The CDC still doesn’t know if your smartphone is hurting you

How can science, manufacturers, and government agencies be so unsure whether our beloved phones are trying to kill us? 

Mar 2, 2020, 1:58 am*



Mike Wehner

Researchers were recently able to create an app that accurately measures radiation exposure using a smartphone’s built-in camera, which is sensitive to gamma rays. This means that you can use your smartphone to see if you’re in danger… but what if your smartphone is the thing putting you in danger?

Last year, over 967 million smartphones were sold to customers around the globe. With a worldwide market that is approaching 1 billion sales per year, you might think the devices being peddled to all of us are assuredly safe. But you’d be wrong: The government organizations in charge of policing smartphones advertise them as “possibly carcinogenic.” They tell us to use “caution. When it comes to what they know about the hazards of smartphones, we get a resounding, “we don’t know for sure.”

How can science, manufacturers, and government agencies be so unsure whether our beloved phones are trying to kill us? Not surprisingly, it’s a bit complicated.

The term “radiation” as it relates to smartphones is a reference to the amount of radiofrequency energy being released by a device. For humans, the amount of radiation we’re absorbing is measured in watts per kilogram (W/kg). When a phone is tested for its radiation output, measurements are taken at various points on the human body and under several different operating conditions. These readings are called the Specific Absorption Rate (SAR), and it’s what the FCC cares most about when it comes to certifying a new phone for sale.

The FCC requires a phone to have a SAR rating of no more than 1.6 W/kg. Phones vary greatly in their SAR ratings, largely because only the highest of many different measurements is used for this certification. For example, if a phone has otherwise acceptable W/kg radiation measurements, but one specific frequency and cellular band combination creeps above 1.6, the device will be rejected. Certified devices end up sporting a range of SAR ratings, from the 0.19 W/kg of the Galaxy Note (T-Mobile) to the 1.54 rating of the Motorola Droid Maxx (Verizon).

That means the Galaxy Note is safer than the Droid Maxx, right? Not so, according to the FCC, which, despite restricting the radiation readings of the phones it certifies, has absolutely no idea if radiofrequency radiation is even harmful to begin with: “While SAR values are an important tool in judging the maximum possible exposure to RF energy from a particular model of cell phone, a single SAR value does not provide sufficient information about the amount of RF exposure under typical usage conditions to reliably compare individual cell phone models,” the FCC states on its website.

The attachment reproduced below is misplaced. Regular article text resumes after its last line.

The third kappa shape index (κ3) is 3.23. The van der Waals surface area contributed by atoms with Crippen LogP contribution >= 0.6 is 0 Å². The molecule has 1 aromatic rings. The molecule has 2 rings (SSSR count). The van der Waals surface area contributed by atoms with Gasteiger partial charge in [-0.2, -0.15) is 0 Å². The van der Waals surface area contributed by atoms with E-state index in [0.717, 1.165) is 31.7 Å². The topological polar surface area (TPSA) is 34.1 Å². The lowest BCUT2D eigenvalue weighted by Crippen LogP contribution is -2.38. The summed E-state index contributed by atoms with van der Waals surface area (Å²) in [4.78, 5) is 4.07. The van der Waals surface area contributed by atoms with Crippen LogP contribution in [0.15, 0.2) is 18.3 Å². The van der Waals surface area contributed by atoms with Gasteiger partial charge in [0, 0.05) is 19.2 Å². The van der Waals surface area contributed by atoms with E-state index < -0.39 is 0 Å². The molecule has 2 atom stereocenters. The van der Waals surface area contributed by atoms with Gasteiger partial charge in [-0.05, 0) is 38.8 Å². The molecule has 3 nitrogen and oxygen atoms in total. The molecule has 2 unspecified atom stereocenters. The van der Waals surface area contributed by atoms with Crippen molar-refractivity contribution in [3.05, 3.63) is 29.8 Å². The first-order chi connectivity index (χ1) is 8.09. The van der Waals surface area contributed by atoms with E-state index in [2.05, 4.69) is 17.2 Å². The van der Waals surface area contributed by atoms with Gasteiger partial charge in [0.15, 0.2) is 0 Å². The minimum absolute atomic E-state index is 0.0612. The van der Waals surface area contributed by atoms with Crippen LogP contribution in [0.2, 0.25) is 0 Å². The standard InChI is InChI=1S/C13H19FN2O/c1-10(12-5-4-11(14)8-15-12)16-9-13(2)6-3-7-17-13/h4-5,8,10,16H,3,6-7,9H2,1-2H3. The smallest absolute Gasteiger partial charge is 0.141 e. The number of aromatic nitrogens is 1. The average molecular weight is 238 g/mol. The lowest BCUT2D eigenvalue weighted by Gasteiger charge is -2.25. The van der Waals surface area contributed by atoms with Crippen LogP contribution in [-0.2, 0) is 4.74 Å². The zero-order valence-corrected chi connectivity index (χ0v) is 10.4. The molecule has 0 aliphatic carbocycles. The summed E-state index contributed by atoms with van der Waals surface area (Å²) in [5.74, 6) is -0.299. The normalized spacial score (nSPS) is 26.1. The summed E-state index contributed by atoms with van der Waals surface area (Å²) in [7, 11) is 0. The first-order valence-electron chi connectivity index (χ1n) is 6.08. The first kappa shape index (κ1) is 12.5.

The Centers for Disease Control and Prevention (CDC) adds another layer of confusion to the matter, stating that “there is no scientific evidence that provides a definite answer” to the regarding whether cell phones can cause cancer. But despite the lack of evidence, the CDC hedges its position, admitting on its website that “someday cell phones may be found to cause health problems we are not aware of at this time.” Well that’s not very reassuring, now is it?

All of this confusion seems to lead back to scientific studies that refuse to either condemn or exonerate cell phones as a serious risk. Where one study draws a correlation between mobile phone use and tumors, another suggests there’s no need to worry.

Nothing about the research points to a simple yes or no answer, thanks in large part to the fact that cell phones are still relatively new. The long-term effects of that iPhone in your pocket are a huge mystery to everyone. Simply put, we could be carrying around devices that will one day be our demise, and we just don’t know it yet.

There’s even new evidence that suggests mobile devices might be harmful in a way that has nothing to do with cancer: A recent review of 10 different studies suggests that the radiation from mobile gadgets could be affecting sperm in men, making them slower and making men less fertile in the process. But as usual, the results aren’t definitive.

So should you be worried that your keep your phone within arms reach for every waking moment of the day? Both the FCC and CDC suggest using hands-free kits and headsets if you’re particularly concerned, and there’s always the option of using your gadget’s speakerphone to avoid close contact with it, but the truth is that nobody really knows for sure—and that might be the scariest answer of all. 

Photo via Janitors/Flickr (CC BY 2.0); remix by Molly McHugh

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*First Published: Jul 2, 2014, 9:30 am